Randomized clinical trials are and will continue to be the key vehicle for evaluation of new and existing cancer therapies. This revolutionary era of advances in the biological sciences is leading to the discovery of novel biomarkers and complex genetic and genomic information that may be highly associated with various clinical outcomes, offering the tantalizing opportunity to exploit this information to both improve the precision of the analyses of trials and to develop models of longitudinal disease progression that may reveal important insights. A recurrent challenge is that missing data and subject drop-out are commonplace, presenting complications for analyses of these trials. Through a series of aims addressing these issues, this project proposes research that will have a significant impact on the quality and strength of inferences possible from current cancer clinical trials. That it is possible to improve efficiency of primary analyses of clinical trials by exploiting prognostic baseline auxiliary information is well known;however, such analyses are controversial because of the temptation to choose the analysis that leads to the most dramatic treatment effect. In the first aim, new methods for such """"""""covariate adjustment"""""""" will be studied that circumvent this issue and can improve over existing approaches. In the second aim, these methods will be extended so that they may be used in the common case where outcomes are missing due to drop-out. Efficient methods for longitudinal analysis of measures such as quality of life and biomarkers in the presence of drop-out will also be developed. Understanding the relationship between such longitudinal measures and clinical outcomes such as time to recurrence or survival time is of key importance.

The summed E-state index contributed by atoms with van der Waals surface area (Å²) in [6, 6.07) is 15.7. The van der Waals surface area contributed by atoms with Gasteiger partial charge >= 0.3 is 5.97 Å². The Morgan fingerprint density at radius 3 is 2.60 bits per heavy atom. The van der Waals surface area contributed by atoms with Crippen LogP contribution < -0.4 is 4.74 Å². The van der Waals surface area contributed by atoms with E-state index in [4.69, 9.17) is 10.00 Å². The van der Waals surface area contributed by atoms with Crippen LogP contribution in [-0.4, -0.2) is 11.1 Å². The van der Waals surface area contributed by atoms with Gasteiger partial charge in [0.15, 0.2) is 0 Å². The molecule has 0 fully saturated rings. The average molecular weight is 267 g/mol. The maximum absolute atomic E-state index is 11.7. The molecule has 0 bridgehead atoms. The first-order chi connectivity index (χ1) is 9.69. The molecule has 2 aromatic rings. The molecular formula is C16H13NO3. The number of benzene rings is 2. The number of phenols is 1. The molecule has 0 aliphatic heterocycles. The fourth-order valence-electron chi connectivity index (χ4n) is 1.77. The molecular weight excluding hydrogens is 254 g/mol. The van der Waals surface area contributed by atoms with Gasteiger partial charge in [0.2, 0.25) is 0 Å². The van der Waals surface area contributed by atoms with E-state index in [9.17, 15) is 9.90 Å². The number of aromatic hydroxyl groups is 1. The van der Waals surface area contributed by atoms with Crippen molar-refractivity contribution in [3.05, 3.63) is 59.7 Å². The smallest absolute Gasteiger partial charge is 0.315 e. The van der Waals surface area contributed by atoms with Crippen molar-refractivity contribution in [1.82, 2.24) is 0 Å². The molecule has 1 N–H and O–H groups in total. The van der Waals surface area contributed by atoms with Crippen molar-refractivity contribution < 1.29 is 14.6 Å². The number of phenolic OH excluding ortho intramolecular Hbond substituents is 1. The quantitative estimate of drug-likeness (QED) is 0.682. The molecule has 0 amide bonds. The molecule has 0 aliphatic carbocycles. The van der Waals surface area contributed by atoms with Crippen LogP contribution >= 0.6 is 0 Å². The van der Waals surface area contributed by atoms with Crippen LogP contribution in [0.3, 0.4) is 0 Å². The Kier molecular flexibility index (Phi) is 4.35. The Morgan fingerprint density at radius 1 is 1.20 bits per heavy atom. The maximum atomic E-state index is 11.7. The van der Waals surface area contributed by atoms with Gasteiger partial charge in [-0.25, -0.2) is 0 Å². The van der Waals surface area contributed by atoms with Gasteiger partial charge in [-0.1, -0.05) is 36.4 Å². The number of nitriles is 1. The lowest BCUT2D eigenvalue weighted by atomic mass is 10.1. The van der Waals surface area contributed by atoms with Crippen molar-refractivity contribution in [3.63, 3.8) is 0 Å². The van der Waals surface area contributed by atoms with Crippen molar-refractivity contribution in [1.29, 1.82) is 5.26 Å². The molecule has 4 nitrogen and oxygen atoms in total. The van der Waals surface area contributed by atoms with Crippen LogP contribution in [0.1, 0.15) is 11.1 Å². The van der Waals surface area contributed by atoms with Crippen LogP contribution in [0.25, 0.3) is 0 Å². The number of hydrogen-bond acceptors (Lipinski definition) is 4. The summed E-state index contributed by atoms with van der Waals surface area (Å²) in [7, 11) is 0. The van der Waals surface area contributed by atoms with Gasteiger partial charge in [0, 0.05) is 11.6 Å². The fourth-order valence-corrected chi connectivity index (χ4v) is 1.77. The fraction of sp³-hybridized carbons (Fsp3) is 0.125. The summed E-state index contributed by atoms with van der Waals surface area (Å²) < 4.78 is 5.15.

The third aim focuses on development of methods for assessing the correctness of so-called joint statistical models used for this purpose and for assessing the influence of particular observations on the fit ofthe model, where the data used to develop the model may be missing. Finally, taking appropriate account of missing data sometimes requires unverifiable assumptions about why the data are missing, which are incorporated in models that thus cannot be checked based on the data.
The fourth aim i s devoted to development of a new statistical framework for assessing how sensitive conclusions are to the modeling assumptions made.
Randomized clinical trials in cancer research are the most important mechanism for the evaluation of new and existing therapies. Statistical methods will be developed that will improve the precision of the analyses of these trials and provide tools for drawing valid conclusions when some of the data intended to be collected are missing, e.g., if some subjects drop out ofthe trial, offering cancer researchers an expanded set of tools that will greatly improve the quality and strength of analyses of current cancer clinical trials.
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